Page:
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Low and Slow


If you watch the Food Network, read foodie magazines or find comfort in websites such as Epicurious or Serious Eats, you probably know that barbecuing—competitive barbecuing, specifically—is on fire.

With glistening, char-covered ribs and plump, sauce-shellacked chickens, barbecue may just be food porn at its most mouth-watering. Staring at a magazine spread of blackened brisket or watching a TV host bite into a thick slab of ribs, leaving remnants of char, meat juice and sauce across his cheeks, does what any worthwhile food-related media should: make us hungry.

But what’s an average backyard cook to do with no real skills at the grill and no barbecuing technique?

We wanted to get the dish on competitive barbecuing—and offer our readers some tips on getting low and slow—so we called up Doug Piersel, the president of the Rocky Mountain Barbecue Association. The RMBA specializes in education and outreach about barbecue and supports competitive barbecuing in the Rocky Mountain region. He also leads a competitive team, Smoke N the Rockies.

When it comes to smoke and meat, Piersel knows what he’s talking about.

“When I started in Colorado (in 2004), there were two competitions. Today, there are 18 contests in the Rocky Mountain Cup,” Piersel said. “And I get a few calls each year from people who want to start another contest. And at the competition in Pueblo, we get around 25,000 people coming through the gate.”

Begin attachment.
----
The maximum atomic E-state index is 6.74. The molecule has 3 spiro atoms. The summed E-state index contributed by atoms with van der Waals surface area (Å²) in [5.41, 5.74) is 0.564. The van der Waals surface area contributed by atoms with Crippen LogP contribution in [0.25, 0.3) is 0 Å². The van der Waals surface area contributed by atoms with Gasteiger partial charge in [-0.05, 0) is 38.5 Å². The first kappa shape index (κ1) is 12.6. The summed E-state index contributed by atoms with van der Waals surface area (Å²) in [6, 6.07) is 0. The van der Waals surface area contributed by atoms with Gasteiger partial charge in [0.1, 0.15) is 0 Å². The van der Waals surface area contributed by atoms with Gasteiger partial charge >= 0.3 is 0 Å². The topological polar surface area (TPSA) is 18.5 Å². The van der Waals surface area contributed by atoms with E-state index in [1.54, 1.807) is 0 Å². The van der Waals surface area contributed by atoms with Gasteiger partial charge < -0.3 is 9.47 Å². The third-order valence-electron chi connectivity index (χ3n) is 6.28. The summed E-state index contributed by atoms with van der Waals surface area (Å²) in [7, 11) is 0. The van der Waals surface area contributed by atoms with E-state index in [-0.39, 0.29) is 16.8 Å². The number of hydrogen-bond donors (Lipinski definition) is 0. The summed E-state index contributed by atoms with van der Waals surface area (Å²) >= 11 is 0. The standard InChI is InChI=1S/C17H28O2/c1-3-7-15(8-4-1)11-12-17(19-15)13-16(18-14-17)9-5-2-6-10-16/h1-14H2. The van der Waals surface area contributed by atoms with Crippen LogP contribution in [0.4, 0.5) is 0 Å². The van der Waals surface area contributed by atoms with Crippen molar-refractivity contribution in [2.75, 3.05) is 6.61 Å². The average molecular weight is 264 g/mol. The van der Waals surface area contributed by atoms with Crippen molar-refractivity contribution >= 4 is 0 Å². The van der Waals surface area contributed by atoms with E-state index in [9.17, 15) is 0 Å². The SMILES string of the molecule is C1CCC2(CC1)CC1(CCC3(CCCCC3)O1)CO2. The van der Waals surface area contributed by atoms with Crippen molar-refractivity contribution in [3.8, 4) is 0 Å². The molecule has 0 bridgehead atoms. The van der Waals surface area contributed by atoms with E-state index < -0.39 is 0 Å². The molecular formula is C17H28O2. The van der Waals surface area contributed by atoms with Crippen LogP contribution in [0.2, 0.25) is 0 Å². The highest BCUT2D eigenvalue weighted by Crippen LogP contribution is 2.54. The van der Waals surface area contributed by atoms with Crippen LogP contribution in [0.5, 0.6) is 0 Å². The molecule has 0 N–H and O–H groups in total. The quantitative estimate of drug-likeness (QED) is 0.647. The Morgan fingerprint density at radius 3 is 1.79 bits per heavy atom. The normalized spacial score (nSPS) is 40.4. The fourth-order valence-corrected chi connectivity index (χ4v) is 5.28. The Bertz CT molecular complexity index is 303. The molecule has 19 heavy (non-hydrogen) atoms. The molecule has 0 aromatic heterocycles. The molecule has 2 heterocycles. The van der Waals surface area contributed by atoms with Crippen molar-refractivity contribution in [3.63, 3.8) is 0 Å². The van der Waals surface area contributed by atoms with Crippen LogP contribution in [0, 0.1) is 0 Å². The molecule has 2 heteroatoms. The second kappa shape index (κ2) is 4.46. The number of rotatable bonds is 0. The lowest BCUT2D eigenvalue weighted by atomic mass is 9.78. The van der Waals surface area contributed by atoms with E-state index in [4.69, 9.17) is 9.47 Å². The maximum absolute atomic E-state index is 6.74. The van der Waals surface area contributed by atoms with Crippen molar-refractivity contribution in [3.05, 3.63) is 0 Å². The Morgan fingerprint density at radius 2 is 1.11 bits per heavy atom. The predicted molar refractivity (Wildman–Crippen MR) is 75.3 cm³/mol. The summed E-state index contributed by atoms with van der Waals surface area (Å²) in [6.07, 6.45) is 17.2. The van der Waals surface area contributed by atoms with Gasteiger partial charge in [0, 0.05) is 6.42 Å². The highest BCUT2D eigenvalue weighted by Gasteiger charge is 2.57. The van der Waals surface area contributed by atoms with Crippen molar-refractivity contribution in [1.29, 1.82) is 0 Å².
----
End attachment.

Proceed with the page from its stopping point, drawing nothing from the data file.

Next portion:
The organization has about 240 members and 100 competitive teams. They come from Colorado, Wyoming, New Mexico and Arizona.

But while the good word on barbecue is spreading, it doesn’t mean just anyone can create the beautiful proteins pulled out of the smokers on Best in Smoke.

“One thing that happens with backyard cooks is that their neighbors say, ‘This the best barbecue we’ve ever had.’ And it might be,” Piersel said. “But it’s nowhere near what competitive cooks do. Their friends aren’t lying to them. But professional cooks do something totally different.”

So, Piersel said, take some advice from the pros. If you want to step up your game, purchase a smoker (there are quality smokers at McGuckins or Karl’s Farm for under $200. Even Home Depot and Lowe’s carry smokers.) and start looking for new ideas, recipes and techniques on online forums (rmbbqa.org/smf/).

A mistake that backyard cooks often make is they overcook their meats. Ribs shouldn’t be falling off the bone, he says. There should be a little pull.

“If the meat is falling off the bone, the judges would kill the team,” Piersel said. “A lot of people think it’s the standard. But there should be texture and flavor.”

On the other hand, patience is also a virtue. Barbecuing is all about going low and slow. You’ll probably need a solid 14 hours when you’re barbecuing a brisket. Piersel suggests a 225-degree standard; at 225 degrees, brisket or pulled pork will take about 12 to 14 hours, ribs will take about six hours and chicken will be just a couple hours. Make sure to check internal temperature of all meats.

And then there are the little things: cut the membrane off the spareribs and remove the fat from the chicken.

Piersel gives one last piece of advice for those who really want the best barbecue on the block: Come to a competition—on Friday, not Saturday during the contest—and bug the pros.

“One of the things backyard cooks can do is find a contest in their area. Go to the contest and talk to the competition teams there,” he said. “You’ll find professional teams are friendly. They are happy to show you what they do. They won’t give you recipes. But they will help you with techniques and tips.”


email no info send march17th/09

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